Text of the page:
While the Boston area has a number of excellent Thai restaurants, only a handful of them are truly authentic. And while Pad Thai can be a very tasty dish, sometimes it is worth branching out a bit and getting to know the wonderful tastes of true Thai fare. So, the question is, where do people go for authentic Thai cuisine? Well, Khao Sarn in Brookline was a good place to start though it recently closed, while The Similans in Cambridge has some authentic Thai dishes. But the top choice for some in the Boston area is a little storefront near Coolidge Corner in Brookline called Dok Bua, a truly fantastic Thai restaurant.
Dok Bua is housed in what used to be a small market, and indeed, grocery items can still be bought here. Seating is a bit tight, and the atmosphere can be best described as a bit odd and funky. There is nothing odd about the food at Dok Bua, however. While the extensive menu includes your standard Americanized Thai dishes, much of the menu includes some absolutely phenomenal authentic Thai entrees, many of which have touches of basil and chili that really spice up the dishes. A few standouts include both the tom yum koong soup and the clear soup with vegetables, the steamed pork dumplings (the ground pork is seasoned nicely, with lots of flavor, and the dipping sauce has a hint of molasses), the golden bags (ground chicken with corn and onions, all wrapped up in a pastry bag), the aromatic curry puffs with ground chicken, the drunken noodle with chicken (which can also be ordered with shrimp, squid, fish, or duck), the savory Pad Se Ew with vermicelli and crispy chicken, the meat with basil and chili (the heat of the chili in this dish has a way of sneaking up on you), the basil chicken with chili, egg rolls, and tom yum koong soup, the hot basil fried rice, the Thai stir-fried noodles with a mountain of crispy chicken and veggies in a moderately hot chili paste, the indescribably great Indonesian fried rice with crispy chicken and a fried egg, the Dok Bua noodles (wide noodles) with shrimp, and the "Su-Ki-Ya-Ki" (clear noodles with tomato sauce and vegetables) that can be ordered with calamari and shrimp. Even the aforementioned Pad Thai is something special at Dok Bua, with one particularly good choice being the Pad Thai with crispy chicken. Beverages include a sugary-sweet chrysanthemum drink, a sweet and creamy Thai iced tea, a basil drink with countless seeds in it, a slightly sweet and slightly bitter grass jelly drink, and a refreshing mango bubble tea.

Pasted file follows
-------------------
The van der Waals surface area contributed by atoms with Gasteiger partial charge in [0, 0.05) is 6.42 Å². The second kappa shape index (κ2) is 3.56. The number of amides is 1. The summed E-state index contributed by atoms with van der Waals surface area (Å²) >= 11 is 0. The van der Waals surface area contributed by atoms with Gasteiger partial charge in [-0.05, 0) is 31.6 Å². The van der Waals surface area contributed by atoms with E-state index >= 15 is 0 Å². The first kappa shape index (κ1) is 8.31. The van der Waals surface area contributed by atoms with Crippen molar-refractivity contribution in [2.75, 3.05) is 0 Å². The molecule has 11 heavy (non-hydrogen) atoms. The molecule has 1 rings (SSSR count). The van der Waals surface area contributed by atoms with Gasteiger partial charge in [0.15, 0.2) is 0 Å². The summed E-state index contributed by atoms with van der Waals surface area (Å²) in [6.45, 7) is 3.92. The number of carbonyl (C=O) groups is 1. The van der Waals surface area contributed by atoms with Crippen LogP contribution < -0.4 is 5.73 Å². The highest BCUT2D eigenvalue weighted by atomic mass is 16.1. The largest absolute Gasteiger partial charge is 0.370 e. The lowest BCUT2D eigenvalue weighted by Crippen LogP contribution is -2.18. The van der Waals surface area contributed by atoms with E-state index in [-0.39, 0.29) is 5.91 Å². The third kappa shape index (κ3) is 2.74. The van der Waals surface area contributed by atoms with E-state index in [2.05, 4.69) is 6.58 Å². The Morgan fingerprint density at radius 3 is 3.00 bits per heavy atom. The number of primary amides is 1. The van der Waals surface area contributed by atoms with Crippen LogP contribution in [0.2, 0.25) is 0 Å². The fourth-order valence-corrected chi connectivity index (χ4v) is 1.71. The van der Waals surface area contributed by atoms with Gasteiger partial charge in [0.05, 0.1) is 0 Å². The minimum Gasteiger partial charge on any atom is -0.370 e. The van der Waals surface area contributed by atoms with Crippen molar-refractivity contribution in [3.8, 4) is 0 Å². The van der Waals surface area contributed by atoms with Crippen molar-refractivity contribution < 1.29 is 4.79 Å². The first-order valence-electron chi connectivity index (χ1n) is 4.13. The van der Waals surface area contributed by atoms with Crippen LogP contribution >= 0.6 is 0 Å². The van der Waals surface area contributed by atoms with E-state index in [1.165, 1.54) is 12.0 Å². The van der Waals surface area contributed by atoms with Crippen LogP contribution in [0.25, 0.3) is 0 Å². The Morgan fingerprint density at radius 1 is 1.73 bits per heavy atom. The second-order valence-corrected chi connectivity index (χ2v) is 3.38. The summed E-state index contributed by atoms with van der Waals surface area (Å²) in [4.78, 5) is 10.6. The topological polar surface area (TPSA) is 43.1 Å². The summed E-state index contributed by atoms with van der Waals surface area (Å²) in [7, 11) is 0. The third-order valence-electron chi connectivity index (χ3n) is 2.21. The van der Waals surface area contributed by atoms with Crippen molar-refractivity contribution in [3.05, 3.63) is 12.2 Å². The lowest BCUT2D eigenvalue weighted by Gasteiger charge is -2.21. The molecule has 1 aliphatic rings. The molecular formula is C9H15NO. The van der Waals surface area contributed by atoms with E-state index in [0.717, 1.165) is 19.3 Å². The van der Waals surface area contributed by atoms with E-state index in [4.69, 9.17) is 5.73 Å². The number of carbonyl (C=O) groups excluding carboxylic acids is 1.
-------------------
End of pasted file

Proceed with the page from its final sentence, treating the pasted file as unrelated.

Even though it remains relatively unknown after a number of years in business, the word seems to have gotten out at least a little bit about Dok Bua. In fact, it is not uncommon to see people waiting in line to get into this little Thai restaurant these days. So while Dok Bua may not be a truly hidden restaurant anymore, we couldn't be happier that this friendly little place in Brookline is gaining recognition that is certainly well-deserved.
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